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Avoiding fishing boats and crabpots: Solomons to Baltimore MD

Solomons to Baltimore MD
Chesapeake Bay

Barring any mishaps, or significant changes to weather (like GALE force northerly winds) – we should be able to make it back to Cat Maudy’s home port of Baltimore today. We motored north up the Chesapeake bay to mostly calm seas – and a light northerly breeze. It must have been an excellent day for fishing – because anyone who owned a fishing pole and had access to a boat – was either anchored or trolling. I thought about making use of our new fishing pole – but somehow we had managed to misplace the only lure that we owned (a Wahoo Wacker) – so there would be no fishing on Cat Maudy today. Probably not any Wahoo ocean fish in this section of the bay anyway! We motored just outside of the shipping channel, in deeper waters — to avoid any altercations with crab pots in more shallow waters. There would be no diving for crabpots on this final leg of our cruise.

This section of the Chesapeake Bay is familiar territory to us – and we took note of the recognizable sights: Little Choptank River…Choptank River…Poplar Island…Rhode River…Eastern Bay… South River…Severn River…Annapolis…and the Bay Bridge. We were not making the best time, but it didn’t really matter. We knew we would be back to Baltimore eventually. As we approached the Bay Bridge — our speed dramatically slowed. A strong ebb tide kept us at about 4.5 knots for the next few miles. Near the mouth of the Magothy River – a delightful breeze showed up from the East-Northeast. We hoisted the main and unfurled the jib to see if we could gain any speed for motor sailing. Not bad. Within a few more minutes the breeze had freshened up sufficiently — allowing us to turn OFF the motors and cruise at about 6.5 knots! Woo hoo — we’re sailing now!
Sailing. Not motor-sailing….just sailing. Finally, it was quiet, without the incessant noise from the diesel engines. Sailing. It was a fitting end to our cruise originating from Charleston SC nearly 4 weeks ago. We sailed up the Patapsco River — into the Port of Baltimore – enjoying a beautiful sunset along the way.

Charleston SC to Baltimore MD Trip Stats:

  • 650 miles (250 miles offshore, 200 miles on ICW, 200 miles on Chesapeake Bay)
  • 9 travel days
  • 25 calendar days
  • 0 days 90% or more of time pure sailing (i.e. no motor)
  • 2 days 50% of time pure sailing
  • 4 days 30% or less of time pure sailing
  • 150 gallons diesel consumed (ouch $$)
  • 0 days the steering worked properly
  • 5 days operating the boat with one rudder
  • 2 days operating the boat with the wrong rudder (i.e. the one that didn’t work!)
  • 1 day of kitty motion sickness (Soxy & Earl felt a bit queasy on the first day offshore)
  • Repairs made: topping lift, stack pack loop, reef line
  • Repairs TO DO list: steering, dinghy motor, autohelm

What I learned on this trip:

1. Offshore GRIB charts are probably the most reliable weather predictions for offshore sailing. Either download GRIB files (Atlantic 5day) or use http://passageweather.com . Offshore forecasts from the National Weather Service are also handy http://www.nws.noaa.gov/. Weather forecasts for port cities might be interesting to review, but rarely reliable. Check radar forecasts to monitor the path of stormy conditions.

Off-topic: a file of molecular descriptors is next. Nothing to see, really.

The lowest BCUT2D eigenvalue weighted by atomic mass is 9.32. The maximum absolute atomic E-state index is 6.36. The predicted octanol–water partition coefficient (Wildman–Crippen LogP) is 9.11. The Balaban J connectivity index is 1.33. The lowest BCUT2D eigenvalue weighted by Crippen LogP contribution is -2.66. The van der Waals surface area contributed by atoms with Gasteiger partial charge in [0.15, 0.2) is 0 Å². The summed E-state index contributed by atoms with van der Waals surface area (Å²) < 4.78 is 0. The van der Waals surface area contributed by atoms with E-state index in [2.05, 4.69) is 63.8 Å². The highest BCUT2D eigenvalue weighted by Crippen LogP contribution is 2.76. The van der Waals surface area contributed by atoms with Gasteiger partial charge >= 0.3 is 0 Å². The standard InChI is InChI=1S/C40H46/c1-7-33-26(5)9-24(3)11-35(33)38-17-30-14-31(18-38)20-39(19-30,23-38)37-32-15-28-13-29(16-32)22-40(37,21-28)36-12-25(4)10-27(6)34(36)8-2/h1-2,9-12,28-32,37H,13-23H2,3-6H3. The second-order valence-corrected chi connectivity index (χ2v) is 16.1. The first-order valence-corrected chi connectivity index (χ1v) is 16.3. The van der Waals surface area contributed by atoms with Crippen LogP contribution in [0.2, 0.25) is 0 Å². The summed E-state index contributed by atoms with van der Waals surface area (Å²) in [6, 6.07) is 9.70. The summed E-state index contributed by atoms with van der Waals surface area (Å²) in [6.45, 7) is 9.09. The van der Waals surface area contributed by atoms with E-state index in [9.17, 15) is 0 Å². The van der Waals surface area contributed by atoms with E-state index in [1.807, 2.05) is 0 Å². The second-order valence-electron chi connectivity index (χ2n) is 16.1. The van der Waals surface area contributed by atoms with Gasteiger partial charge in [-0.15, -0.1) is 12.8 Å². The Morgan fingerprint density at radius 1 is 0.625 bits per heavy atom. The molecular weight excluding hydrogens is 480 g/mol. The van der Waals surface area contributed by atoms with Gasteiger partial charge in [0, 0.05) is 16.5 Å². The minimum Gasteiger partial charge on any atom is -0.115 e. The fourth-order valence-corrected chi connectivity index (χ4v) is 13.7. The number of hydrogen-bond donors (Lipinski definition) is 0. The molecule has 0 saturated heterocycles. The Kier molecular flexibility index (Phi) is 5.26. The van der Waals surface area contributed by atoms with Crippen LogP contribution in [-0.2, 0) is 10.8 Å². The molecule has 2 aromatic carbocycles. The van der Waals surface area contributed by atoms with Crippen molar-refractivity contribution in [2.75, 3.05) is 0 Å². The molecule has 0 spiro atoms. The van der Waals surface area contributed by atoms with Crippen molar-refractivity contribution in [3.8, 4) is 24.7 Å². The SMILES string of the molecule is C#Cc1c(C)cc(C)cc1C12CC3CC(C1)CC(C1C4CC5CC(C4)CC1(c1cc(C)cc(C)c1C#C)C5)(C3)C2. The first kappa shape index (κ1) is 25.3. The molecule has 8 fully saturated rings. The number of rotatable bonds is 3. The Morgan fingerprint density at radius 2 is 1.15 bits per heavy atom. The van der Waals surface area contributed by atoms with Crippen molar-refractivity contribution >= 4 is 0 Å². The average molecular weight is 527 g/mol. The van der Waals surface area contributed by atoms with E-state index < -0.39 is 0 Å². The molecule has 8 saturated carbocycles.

2. Leave behind any time schedule you might have. If you think the trip might take 2 weeks — double the time to be realistic.

3. Get comfortable with the concept “Waiting on Weather”. You may have to wait longer that you would like, and often times – the ideal weather just never appears. Make the best judgments you can and be prepared for anything goes.

4. Stockpile staple & favorite foods where possible (rice, soups, pasta) – as you may find yourself at anchor more than you think, and not every harbor town has a grocery store nearby. Use green bags to preserve produce. (http://greenbagsdirect.com) Have easy to prepare foods on hand – as often you are too tired at the end of the day to do any gourmet cooking.

5. Know the systems on your boat — hydraulic, electronics, engines — so that if an emergency arises you can troubleshoot quickly. I have a lot to learn in this department — but that will change!

6. Have wetsuits (that fit) for both the Captain & First Mate handy on the boat — in case you need to dive under the boat in cold waters the fix a problem

7. Safety: I can’t tell you how much more comfortable I felt offshore — knowing that I was tethered to the boat at all times.

8. Have a bailout plan in case the sea state changes sufficiently – preventing you from maintaining your original course. The sea state (waves & swells) can change SURPRISING quickly with increasing winds or storms.

9. If something can break at the most inappropriate time — it will. It’s up to you to deal with it, fix it or come up with an alternate plan to keep going. Cool heads prevail. No one else can help you until you are at a port with lots of marine specialists and money.

10. Use a combination of GPS & backup GPS systems, plus reliable computer navigation software. We use “The Captain” software — and it was incredibly on target for guiding us into unknown ports, as well as through shallow waters in the ICW.

11. Be humble. Talk with other cruisers along the way – and learn from their experiences (and share yours too!). You never know when a cruising tip might just save your butt!

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